GZERO: In 2024, we are facing over four dozen national-level elections in a completely changed disinformation environment. Are you more bullish or bearish on how governments might handle the challenge of AI-driven disinformation?

Azhar: It does take time for bad actors to actually make use of these technologies, so I don't think that deep fake video will significantly play a role this year because it's just a little bit too soon.

But distribution of disinformation, particularly through social media, matters a great deal and so too do the capacities and the behaviors of the media entities and the political class.

If you remember in Gaza, there was an explosion at a hospital, and one of the newswires reported immediately that 500 people had been killed and they reported this within a few minutes. There's no way that within a few minutes one can count 500 bodies. But other organizations then picked it up, who are normally quite reputable.

That wasn't AI-driven disinformation. The trouble is the lie travels halfway around the world before the truth gets its trousers on. Do media companies need to put up a verification unit as the goalkeeper? Or do you put the idea of defending the truth and veracity and factuality throughout the culture of the organization?

GZERO: You made me think of an app that's become very popular in Taiwan over the last few months called Auntie Meiyu, which allows you to take a big group chat, maybe a family chat for example, and then you add Auntie Meiyu as a chatbot. And when Grandpa sends some crazy article, Auntie Meiyu jumps in and says, “Hey, this is BS and here’s why.”

She’s not preventing you from reading it. She's just giving you some additional information, and it's coming from a third party, so no family member has to take the blame for making Grandpa feel foolish.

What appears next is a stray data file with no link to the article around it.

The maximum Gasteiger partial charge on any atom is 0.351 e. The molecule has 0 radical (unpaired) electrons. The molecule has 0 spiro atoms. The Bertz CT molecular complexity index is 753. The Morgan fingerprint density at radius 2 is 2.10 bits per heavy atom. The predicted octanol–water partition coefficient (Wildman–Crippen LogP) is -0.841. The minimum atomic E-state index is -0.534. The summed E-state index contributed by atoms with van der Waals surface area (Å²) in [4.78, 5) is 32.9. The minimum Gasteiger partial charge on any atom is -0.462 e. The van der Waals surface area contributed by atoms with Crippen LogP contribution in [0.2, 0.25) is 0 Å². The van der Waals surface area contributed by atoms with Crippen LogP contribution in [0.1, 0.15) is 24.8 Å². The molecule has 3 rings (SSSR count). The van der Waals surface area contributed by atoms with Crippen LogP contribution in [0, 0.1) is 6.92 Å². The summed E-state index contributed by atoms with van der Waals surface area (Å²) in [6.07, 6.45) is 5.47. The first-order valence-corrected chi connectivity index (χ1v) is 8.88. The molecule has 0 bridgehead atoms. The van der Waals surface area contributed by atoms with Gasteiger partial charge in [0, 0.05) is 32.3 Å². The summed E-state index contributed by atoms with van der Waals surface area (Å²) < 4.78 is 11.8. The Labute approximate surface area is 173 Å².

Azhar: That is absolutely brilliant because, when you look back at the data from the US 2016 election, it wasn't the Instagram, TikTok, YouTube teens who were likely to be core spreaders of political misinformation. It was the over-60s, and I can testify to that with some of my experience with my extended family as well.

GZERO: As individuals are thinking about risks that AI might pose to them – elderly relatives being scammed or someone generating fake nude images of real people – is there anything an individual can do to protect themselves from some of the risks that AI might pose to their reputation or their finances?

Azhar: Wow, that's a really hard question. Have really nice friends.

I am much more careful now than I was five years ago and I'm still vulnerable. When I have to make transactions and payments I will always verify by doing my own outbound call to a number that I can verify through a couple of other sources.

I very rarely click on links that are sent to me. I try to double-check when things come in, but this is, to be honest, just classic infosec hygiene that everyone should have.

With my elderly relatives, the general rule is you don't do anything with your bank account ever unless you've got one of your kids with you. Because we’ve found ourselves, all of us, in the digital equivalent of that Daniel Day-Lewis film “Gangs of New York,” where there are a lot of hoodlums running around.